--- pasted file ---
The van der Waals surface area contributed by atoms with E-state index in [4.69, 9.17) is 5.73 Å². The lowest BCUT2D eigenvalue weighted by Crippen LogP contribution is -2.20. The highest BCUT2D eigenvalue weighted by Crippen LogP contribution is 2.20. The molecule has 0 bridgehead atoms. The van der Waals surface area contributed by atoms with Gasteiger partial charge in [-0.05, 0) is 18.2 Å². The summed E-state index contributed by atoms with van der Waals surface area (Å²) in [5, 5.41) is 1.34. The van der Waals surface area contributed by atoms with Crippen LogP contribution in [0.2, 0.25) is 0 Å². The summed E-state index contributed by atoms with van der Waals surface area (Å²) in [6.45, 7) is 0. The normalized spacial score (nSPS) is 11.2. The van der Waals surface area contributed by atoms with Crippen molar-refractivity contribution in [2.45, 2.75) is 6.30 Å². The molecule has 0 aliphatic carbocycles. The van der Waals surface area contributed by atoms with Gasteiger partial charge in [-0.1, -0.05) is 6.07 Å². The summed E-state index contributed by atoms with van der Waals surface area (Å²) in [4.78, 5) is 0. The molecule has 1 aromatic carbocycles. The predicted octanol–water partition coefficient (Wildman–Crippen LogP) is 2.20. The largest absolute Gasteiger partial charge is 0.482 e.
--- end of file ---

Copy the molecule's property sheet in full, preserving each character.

The van der Waals surface area contributed by atoms with E-state index in [4.69, 9.17) is 5.73 Å². The lowest BCUT2D eigenvalue weighted by Crippen LogP contribution is -2.20. The highest BCUT2D eigenvalue weighted by Crippen LogP contribution is 2.20. The molecule has 0 bridgehead atoms. The van der Waals surface area contributed by atoms with Gasteiger partial charge in [-0.05, 0) is 18.2 Å². The summed E-state index contributed by atoms with van der Waals surface area (Å²) in [5, 5.41) is 1.34. The van der Waals surface area contributed by atoms with Crippen LogP contribution in [0.2, 0.25) is 0 Å². The summed E-state index contributed by atoms with van der Waals surface area (Å²) in [6.45, 7) is 0. The normalized spacial score (nSPS) is 11.2. The van der Waals surface area contributed by atoms with Crippen molar-refractivity contribution in [2.45, 2.75) is 6.30 Å². The molecule has 0 aliphatic carbocycles. The van der Waals surface area contributed by atoms with Gasteiger partial charge in [-0.1, -0.05) is 6.07 Å². The summed E-state index contributed by atoms with van der Waals surface area (Å²) in [4.78, 5) is 0. The molecule has 1 aromatic carbocycles. The predicted octanol–water partition coefficient (Wildman–Crippen LogP) is 2.20. The largest absolute Gasteiger partial charge is 0.482 e.